What better place to brush off winter lethargy and enjoy the outdoors than in France’s beautiful Normandy? Just a short hop across the Channel, you’re spoilt for choice of springtime attractions in this coastal region, unfolding the minute you arrive in port and enticingly calm before the summer crowds arrive. It’s France at its best… right on your doorstep.
Having been listed as one of the world’s top destinations to visit in 2019 by Lonely Planet, CNN, Frommer’s and Airbnb, Normandy remains at the top of the list for 2020. If you’re an art lover, it’s the year to come and explore – spring will mark the start of the Impressionist Festival , which takes place across the region from 3 April to 6 September and is one of the largest cultural events taking place in France next year.
Spring is also the perfect time to discover or rediscover Normandy’s prettiest villages , which all look idyllic in springtime. Six Norman villages have been awarded the Plus Beaux Villages de France label, including the fishing port of Barfleur in Manche with its granite houses and quays. Legend has it that the boat that carried William, Duke of Normandy, was built here. Meanwhile, inland in Calvados, villages rarely come prettier than Beuvron-en-Auge , quintessentially Norman with colourful timber-framed houses, quaint cafés, a relaxed atmosphere and plenty of brocantes and antique dealers.
Speaking of favourite villages, Normandy’s Saint-Vaast-la-Hougue was actually voted France’s favourite village last year (Le Village Préféré des Français) out of a line-up spanning the whole country. Clinging to the end of the Cotentin Peninsula, it’s a fishing port famous for its top-class oysters and beautiful marina of gleaming boats.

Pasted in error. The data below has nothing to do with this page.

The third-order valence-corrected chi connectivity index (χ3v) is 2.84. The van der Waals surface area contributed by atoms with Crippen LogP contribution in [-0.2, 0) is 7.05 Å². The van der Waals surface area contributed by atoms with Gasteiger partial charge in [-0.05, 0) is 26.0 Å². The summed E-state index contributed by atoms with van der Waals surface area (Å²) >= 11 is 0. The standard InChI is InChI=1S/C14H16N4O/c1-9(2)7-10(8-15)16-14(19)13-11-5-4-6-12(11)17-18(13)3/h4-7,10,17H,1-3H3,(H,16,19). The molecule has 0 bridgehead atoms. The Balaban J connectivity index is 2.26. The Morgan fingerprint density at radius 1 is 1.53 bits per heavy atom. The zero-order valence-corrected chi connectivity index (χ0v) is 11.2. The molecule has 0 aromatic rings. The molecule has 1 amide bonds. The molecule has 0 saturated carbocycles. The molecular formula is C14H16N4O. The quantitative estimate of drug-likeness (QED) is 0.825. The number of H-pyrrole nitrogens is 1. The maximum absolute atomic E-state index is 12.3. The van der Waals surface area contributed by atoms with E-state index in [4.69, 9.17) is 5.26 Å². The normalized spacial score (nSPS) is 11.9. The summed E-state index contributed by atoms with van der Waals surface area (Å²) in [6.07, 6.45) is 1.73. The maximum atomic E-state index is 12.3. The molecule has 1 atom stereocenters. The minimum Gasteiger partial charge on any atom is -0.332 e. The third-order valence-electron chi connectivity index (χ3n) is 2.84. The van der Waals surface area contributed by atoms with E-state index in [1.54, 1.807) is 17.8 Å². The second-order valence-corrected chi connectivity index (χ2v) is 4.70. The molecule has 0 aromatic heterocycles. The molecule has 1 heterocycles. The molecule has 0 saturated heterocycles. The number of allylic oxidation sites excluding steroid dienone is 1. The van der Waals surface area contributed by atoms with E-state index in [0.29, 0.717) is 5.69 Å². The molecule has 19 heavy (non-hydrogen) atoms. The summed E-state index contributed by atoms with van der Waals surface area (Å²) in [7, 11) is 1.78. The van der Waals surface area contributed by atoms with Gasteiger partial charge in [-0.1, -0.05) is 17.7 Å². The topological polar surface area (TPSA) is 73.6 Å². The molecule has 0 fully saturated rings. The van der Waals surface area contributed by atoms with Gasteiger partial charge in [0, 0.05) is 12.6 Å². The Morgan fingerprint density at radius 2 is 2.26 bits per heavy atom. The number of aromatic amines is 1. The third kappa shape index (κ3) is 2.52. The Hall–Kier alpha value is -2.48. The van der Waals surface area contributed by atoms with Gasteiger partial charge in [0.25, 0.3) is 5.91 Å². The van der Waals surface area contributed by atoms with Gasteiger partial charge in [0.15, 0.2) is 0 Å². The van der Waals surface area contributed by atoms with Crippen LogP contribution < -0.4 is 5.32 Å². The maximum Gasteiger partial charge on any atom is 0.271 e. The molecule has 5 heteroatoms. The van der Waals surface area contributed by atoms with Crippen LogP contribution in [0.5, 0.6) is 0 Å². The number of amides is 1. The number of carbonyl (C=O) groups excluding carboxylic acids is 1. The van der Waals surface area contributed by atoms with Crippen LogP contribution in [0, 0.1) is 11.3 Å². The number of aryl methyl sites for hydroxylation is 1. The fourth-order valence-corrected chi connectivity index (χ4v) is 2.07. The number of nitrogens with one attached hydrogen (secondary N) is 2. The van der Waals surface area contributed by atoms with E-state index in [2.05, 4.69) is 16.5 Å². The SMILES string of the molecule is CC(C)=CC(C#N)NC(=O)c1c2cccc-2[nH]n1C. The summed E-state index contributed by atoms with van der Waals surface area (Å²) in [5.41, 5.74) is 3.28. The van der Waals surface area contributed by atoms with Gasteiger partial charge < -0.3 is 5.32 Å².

If this time of year has you hankering for the Great Outdoors, the GR21 – stretching all along the Alabaster Coast – was voted France’s favourite hiking trail last month, and for good reason. It runs 186km from Le Havre to Le Tréport and takes in Normandy’s classic coastline, green countryside, architecture and Second World War sites. You can admire the best of the stunning white cliffs, views painted by Monet at Étretat and a wealth of history.
Another of Normandy’s accolades has been won by Dieppe’s Saturday-morning market, which stretches for over two kilometres and was recently voted second best in the whole country in the ‘Votre Plus Beau Marché’ competition. With its deep harbour protected by white cliffs, Dieppe has long been a favourite for cross-Channel visitors.
And did you know that Normandy’s capital of Rouen has the highest number of listed buildings and monuments outside Paris? A new museum housed in one of the city’s oldest buildings, the Aître Saint-Maclou, will open its doors to the public in early 2020, showcasing local and traditional arts and crafts.
Several major food and drink festivals are taking place in Normandy later this spring: Les Rencontres de Cambremer, celebrating Normandy’s AOC products in Cambremer and La Fête du Fromage in Pont-l’Evêque (both in May). Take the time to savour the region’s world-famous specialities and meet the artisans at the helm of their production.
Spring will have you falling completely in love with Normandy’s parks and gardens , such as Monet’s gardens at Giverny . The dreamy ponds of waterlilies created by the father of Impressionism gave him his greatest artistic inspiration – and thanks to generous donations the flower garden and Japanese-inspired water garden have both been beautifully restored.